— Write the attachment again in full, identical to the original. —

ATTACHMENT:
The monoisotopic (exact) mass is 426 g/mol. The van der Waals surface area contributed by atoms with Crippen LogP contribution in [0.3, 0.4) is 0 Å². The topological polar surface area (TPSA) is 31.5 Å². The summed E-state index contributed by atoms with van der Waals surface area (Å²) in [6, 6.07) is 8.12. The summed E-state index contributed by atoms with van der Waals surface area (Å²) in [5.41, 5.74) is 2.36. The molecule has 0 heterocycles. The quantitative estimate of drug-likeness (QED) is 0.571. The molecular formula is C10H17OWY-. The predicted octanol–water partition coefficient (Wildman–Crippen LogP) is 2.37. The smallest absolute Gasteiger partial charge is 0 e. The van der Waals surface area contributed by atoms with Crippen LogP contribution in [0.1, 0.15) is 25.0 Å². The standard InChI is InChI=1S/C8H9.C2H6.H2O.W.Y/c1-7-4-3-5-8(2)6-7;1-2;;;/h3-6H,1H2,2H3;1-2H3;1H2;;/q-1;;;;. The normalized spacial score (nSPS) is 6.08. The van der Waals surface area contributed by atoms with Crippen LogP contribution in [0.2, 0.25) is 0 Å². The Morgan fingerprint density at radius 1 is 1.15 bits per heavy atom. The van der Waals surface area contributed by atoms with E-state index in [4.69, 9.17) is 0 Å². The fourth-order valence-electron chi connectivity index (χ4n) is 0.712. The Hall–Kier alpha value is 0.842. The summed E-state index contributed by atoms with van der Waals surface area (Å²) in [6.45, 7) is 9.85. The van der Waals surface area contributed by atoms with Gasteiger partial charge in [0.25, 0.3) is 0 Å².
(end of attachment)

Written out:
The monoisotopic (exact) mass is 426 g/mol. The van der Waals surface area contributed by atoms with Crippen LogP contribution in [0.3, 0.4) is 0 Å². The topological polar surface area (TPSA) is 31.5 Å². The summed E-state index contributed by atoms with van der Waals surface area (Å²) in [6, 6.07) is 8.12. The summed E-state index contributed by atoms with van der Waals surface area (Å²) in [5.41, 5.74) is 2.36. The molecule has 0 heterocycles. The quantitative estimate of drug-likeness (QED) is 0.571. The molecular formula is C10H17OWY-. The predicted octanol–water partition coefficient (Wildman–Crippen LogP) is 2.37. The smallest absolute Gasteiger partial charge is 0 e. The van der Waals surface area contributed by atoms with Crippen LogP contribution in [0.1, 0.15) is 25.0 Å². The standard InChI is InChI=1S/C8H9.C2H6.H2O.W.Y/c1-7-4-3-5-8(2)6-7;1-2;;;/h3-6H,1H2,2H3;1-2H3;1H2;;/q-1;;;;. The normalized spacial score (nSPS) is 6.08. The van der Waals surface area contributed by atoms with Crippen LogP contribution in [0.2, 0.25) is 0 Å². The Morgan fingerprint density at radius 1 is 1.15 bits per heavy atom. The van der Waals surface area contributed by atoms with E-state index in [4.69, 9.17) is 0 Å². The fourth-order valence-electron chi connectivity index (χ4n) is 0.712. The Hall–Kier alpha value is 0.842. The summed E-state index contributed by atoms with van der Waals surface area (Å²) in [6.45, 7) is 9.85. The van der Waals surface area contributed by atoms with Gasteiger partial charge in [0.25, 0.3) is 0 Å².